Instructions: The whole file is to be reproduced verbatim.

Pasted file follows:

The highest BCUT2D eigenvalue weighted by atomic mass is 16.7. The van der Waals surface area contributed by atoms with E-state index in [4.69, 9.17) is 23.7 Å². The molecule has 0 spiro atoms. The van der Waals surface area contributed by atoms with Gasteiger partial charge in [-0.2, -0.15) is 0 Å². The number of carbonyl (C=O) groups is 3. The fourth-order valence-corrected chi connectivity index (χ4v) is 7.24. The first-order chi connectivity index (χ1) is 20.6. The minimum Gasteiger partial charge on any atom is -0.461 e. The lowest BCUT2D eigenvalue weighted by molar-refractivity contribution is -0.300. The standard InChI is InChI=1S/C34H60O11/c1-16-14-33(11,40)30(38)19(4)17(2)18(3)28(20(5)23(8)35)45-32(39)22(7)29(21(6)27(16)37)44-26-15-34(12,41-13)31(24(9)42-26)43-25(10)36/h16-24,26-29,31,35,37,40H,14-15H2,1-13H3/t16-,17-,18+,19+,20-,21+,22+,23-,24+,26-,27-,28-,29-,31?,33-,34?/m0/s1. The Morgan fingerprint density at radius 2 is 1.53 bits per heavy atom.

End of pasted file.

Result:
The highest BCUT2D eigenvalue weighted by atomic mass is 16.7. The van der Waals surface area contributed by atoms with E-state index in [4.69, 9.17) is 23.7 Å². The molecule has 0 spiro atoms. The van der Waals surface area contributed by atoms with Gasteiger partial charge in [-0.2, -0.15) is 0 Å². The number of carbonyl (C=O) groups is 3. The fourth-order valence-corrected chi connectivity index (χ4v) is 7.24. The first-order chi connectivity index (χ1) is 20.6. The minimum Gasteiger partial charge on any atom is -0.461 e. The lowest BCUT2D eigenvalue weighted by molar-refractivity contribution is -0.300. The standard InChI is InChI=1S/C34H60O11/c1-16-14-33(11,40)30(38)19(4)17(2)18(3)28(20(5)23(8)35)45-32(39)22(7)29(21(6)27(16)37)44-26-15-34(12,41-13)31(24(9)42-26)43-25(10)36/h16-24,26-29,31,35,37,40H,14-15H2,1-13H3/t16-,17-,18+,19+,20-,21+,22+,23-,24+,26-,27-,28-,29-,31?,33-,34?/m0/s1. The Morgan fingerprint density at radius 2 is 1.53 bits per heavy atom.